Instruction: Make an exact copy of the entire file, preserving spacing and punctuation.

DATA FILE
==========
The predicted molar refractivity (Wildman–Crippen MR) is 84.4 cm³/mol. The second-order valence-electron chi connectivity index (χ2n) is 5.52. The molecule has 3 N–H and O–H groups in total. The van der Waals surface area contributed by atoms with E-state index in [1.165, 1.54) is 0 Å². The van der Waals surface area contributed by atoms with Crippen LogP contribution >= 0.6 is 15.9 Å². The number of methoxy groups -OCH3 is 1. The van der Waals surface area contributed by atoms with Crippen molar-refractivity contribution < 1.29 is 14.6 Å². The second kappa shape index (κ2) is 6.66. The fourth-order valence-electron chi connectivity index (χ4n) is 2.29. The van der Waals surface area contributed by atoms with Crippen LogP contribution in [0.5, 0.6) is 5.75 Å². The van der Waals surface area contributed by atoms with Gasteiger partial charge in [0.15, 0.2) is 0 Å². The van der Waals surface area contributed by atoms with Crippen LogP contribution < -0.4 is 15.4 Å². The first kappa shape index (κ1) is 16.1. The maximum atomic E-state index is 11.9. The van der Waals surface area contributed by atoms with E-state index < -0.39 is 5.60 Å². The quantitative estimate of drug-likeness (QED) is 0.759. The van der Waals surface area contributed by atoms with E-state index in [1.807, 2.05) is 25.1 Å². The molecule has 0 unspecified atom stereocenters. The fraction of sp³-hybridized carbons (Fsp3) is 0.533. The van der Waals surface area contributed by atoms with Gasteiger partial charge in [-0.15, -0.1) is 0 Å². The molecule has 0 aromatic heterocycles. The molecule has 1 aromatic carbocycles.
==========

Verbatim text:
The predicted molar refractivity (Wildman–Crippen MR) is 84.4 cm³/mol. The second-order valence-electron chi connectivity index (χ2n) is 5.52. The molecule has 3 N–H and O–H groups in total. The van der Waals surface area contributed by atoms with E-state index in [1.165, 1.54) is 0 Å². The van der Waals surface area contributed by atoms with Crippen LogP contribution >= 0.6 is 15.9 Å². The number of methoxy groups -OCH3 is 1. The van der Waals surface area contributed by atoms with Crippen molar-refractivity contribution < 1.29 is 14.6 Å². The second kappa shape index (κ2) is 6.66. The fourth-order valence-electron chi connectivity index (χ4n) is 2.29. The van der Waals surface area contributed by atoms with Crippen LogP contribution in [0.5, 0.6) is 5.75 Å². The van der Waals surface area contributed by atoms with Gasteiger partial charge in [0.15, 0.2) is 0 Å². The van der Waals surface area contributed by atoms with Crippen LogP contribution < -0.4 is 15.4 Å². The first kappa shape index (κ1) is 16.1. The maximum atomic E-state index is 11.9. The van der Waals surface area contributed by atoms with E-state index < -0.39 is 5.60 Å². The quantitative estimate of drug-likeness (QED) is 0.759. The van der Waals surface area contributed by atoms with E-state index in [1.807, 2.05) is 25.1 Å². The molecule has 0 unspecified atom stereocenters. The fraction of sp³-hybridized carbons (Fsp3) is 0.533. The van der Waals surface area contributed by atoms with Gasteiger partial charge in [-0.15, -0.1) is 0 Å². The molecule has 0 aromatic heterocycles. The molecule has 1 aromatic carbocycles.